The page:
Public Health and Utilization Level of Health Facilities in the Low Income Settlement: A Case Study Of Kibera

Utilization is an aspect of development in the social and economic field, which always is accompanied by problems of housing, sanitation, and pollution and so are problems resulting from the rising demand for medical and social services. Most towns in Africa are comparatively recent in origin and in a majority of them; there has been an explosive growth of population. Such rapid increase in numbers, with consequent strain on health and social facilities, the dislocation of family life and adjustments called upon by various members of the family to suit new modes of life have created some of the major problems of our age.

Much attention has been given to rapid pace of urbanization in the less developed countries in the recent years and to the possibility of decline in the level of living in the cities as a consequence of this trend. It is considered that unless prompt measures are taken, the large influx of people in the cities of Asia, Africa, and Latin America will greatly those municipal facilities whose functions is to maintain and improve social and health standards. One of the principal areas of concern is the field of health and the possible effects of some aspects of urbanizations particularly, rural-urban migration upon conditions of health and mortality levels in the cities.


Most of the towns in the developing countries lack proper planning. They are characterized by severe in-migration from the rural areas in search of jobs. This has thus brought up emergence of informal settlements that have the poorest infrastructure for health care services in this areas, the spread of diseases is multiplied a thousand times and yet disease can be easily be prevented by simple measures such as vigorous health education and regulations by enlisting public support. Thus health education, environmental sanitation including sewage and garbage disposal, and immunization should be important aspects of health work in the towns.

Just like any other towns of developing countries, Nairobi city has grown both in terms of population and physical expansion.  The rapid increase in population in Nairobi city places a heavy burden on provision of medical services though it has been observed that eight percent of the present are found in urban centers, Nairobi taking the lions share, the services are still not adequate and the services are not performing to capacity.

This research aims at identifying salient issues as regards present and future health planning in Nairobi. This research examines the factors that affect the well-being of residents in the low-income urban settlements and the level of utilization of the health services in the settlements of Kibera.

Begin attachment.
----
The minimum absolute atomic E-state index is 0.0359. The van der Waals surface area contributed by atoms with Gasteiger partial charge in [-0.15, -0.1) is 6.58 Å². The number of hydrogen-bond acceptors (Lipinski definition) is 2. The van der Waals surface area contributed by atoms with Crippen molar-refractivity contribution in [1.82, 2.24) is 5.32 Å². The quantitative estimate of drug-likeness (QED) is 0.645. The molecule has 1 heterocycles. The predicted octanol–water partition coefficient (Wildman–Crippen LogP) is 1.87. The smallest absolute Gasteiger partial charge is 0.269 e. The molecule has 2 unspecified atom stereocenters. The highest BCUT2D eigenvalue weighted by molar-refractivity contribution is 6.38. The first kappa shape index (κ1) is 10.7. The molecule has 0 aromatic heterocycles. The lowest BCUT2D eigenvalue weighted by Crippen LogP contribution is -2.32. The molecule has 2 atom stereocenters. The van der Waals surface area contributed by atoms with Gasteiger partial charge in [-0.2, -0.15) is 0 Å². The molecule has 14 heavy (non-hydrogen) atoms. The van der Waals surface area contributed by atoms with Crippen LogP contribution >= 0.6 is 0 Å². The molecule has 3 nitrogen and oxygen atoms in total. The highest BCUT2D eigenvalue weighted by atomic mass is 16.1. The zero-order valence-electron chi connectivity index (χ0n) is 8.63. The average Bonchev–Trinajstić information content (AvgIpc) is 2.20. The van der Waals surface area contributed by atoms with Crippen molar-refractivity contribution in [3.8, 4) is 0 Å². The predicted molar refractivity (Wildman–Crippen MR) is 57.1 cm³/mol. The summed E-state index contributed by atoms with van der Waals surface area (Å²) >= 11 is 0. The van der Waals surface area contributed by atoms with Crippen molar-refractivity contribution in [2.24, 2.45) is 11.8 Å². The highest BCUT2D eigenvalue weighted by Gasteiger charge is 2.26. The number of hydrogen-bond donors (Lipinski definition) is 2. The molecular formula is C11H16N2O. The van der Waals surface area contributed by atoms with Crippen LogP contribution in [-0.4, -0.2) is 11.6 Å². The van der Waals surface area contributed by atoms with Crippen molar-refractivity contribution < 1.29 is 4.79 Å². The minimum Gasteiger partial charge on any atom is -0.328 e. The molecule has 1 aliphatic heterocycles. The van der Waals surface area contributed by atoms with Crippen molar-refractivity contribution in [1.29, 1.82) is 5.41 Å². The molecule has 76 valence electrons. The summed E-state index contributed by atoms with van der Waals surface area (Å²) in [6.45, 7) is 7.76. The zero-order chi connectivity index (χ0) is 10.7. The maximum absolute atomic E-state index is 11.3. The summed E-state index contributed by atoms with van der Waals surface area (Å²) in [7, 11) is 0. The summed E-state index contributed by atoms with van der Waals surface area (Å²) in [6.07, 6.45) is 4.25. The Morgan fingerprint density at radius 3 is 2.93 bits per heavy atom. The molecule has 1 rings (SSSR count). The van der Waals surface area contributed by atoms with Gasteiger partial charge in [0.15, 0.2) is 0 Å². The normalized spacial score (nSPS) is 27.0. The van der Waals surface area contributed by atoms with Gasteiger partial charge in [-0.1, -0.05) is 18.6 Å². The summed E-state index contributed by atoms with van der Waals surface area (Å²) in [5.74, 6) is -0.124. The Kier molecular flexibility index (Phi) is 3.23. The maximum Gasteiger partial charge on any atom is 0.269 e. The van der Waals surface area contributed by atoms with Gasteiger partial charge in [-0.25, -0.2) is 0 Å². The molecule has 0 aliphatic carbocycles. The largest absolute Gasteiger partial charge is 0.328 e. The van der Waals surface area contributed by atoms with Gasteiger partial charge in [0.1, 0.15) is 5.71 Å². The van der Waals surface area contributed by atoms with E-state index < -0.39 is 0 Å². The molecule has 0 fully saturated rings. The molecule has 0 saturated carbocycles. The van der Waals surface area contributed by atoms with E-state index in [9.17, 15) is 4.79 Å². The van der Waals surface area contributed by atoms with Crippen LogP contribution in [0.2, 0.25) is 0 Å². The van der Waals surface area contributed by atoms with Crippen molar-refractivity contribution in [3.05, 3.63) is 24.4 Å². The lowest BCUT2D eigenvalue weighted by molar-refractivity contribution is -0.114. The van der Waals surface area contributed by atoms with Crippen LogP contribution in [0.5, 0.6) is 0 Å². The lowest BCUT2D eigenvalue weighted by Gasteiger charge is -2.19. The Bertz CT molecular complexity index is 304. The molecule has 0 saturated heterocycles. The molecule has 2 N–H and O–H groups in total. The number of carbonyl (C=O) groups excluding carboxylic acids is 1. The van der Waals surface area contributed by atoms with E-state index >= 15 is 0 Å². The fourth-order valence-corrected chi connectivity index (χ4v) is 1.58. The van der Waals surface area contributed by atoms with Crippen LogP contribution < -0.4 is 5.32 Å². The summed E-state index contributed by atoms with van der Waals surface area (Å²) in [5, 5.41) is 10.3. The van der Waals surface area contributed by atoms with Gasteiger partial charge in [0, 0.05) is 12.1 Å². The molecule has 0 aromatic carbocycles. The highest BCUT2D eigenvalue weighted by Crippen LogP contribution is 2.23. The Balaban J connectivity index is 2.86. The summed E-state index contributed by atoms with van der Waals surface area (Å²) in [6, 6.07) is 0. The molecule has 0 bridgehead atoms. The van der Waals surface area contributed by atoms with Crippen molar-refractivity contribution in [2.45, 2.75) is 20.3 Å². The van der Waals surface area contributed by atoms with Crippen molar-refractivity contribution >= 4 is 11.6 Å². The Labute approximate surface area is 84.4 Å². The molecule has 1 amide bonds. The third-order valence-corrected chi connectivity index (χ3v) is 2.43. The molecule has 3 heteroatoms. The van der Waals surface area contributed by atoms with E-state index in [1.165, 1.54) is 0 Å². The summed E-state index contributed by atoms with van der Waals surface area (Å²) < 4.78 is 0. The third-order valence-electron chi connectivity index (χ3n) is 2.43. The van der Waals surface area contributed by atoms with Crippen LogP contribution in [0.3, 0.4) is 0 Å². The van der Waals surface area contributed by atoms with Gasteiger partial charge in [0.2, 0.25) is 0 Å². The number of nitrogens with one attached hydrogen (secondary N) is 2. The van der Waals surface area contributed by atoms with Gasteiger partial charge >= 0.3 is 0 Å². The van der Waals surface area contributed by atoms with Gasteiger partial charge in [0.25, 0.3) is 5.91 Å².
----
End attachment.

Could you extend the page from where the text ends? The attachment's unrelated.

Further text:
The study established that majority of the respondents had attained at least primary education (over 60%).The influence of education on health was also reflected on the action taken when one is confronted by a health situation .Majority of residents in Kibera settlements waited for the situation to get out of hand before they visited a doctor. This could be attributed to low education levels and lack of knowledge on dangers of ill health and also to lack of money to pay for treatment. Incomes were low with the majority of the residents earning less than Kshs.2500/=. The study revealed that those who were getting relatively low incomes tended to experience multiplicity of health problems. Since one illness once untreated leads to another. The dwelling units were in a dilapidated state. Densities are high (1500 people per hectare). This accelerated the spread of diseases. Due to high and congestion in the dwelling units (6 persons per room) home accidents were common features in Kibera settlements. The most common disease included water borne disease, AIDS and Sexually Transmitted infections, malnutrition and diarrhea diseases.

Infrastructural services are lacking in the settlement. There is inadequacy, reliability and uncertainty of water supply in the settlement sanitation is crossly inadequate in Kibera. Majority of residents live without their toilets and bathrooms. The few available once are for commercial and a user has to pay one shilling to relieve himself.   This has prompted the residents to relieve themselves in polythene bags, which they refer to as flying toilets.

The study also establishes the low quality residential environments and poor health are closely related. In Kibera settlements insufficient water supply, poor water quality overcrowding inadequate disposal and infestations by rats and flies are commonplace. The study recommends that housing and general environment should be improved. This could be done by provision of basic facilities like standard pipes.  Providing access to small scale credit facilities, upgrading of the existing dilapidated dwelling units, educating the residents on safe and hygienic methods of garbage collection, proper food preparation, and proper practices concerning sickness, maternal care, child care and immunization.

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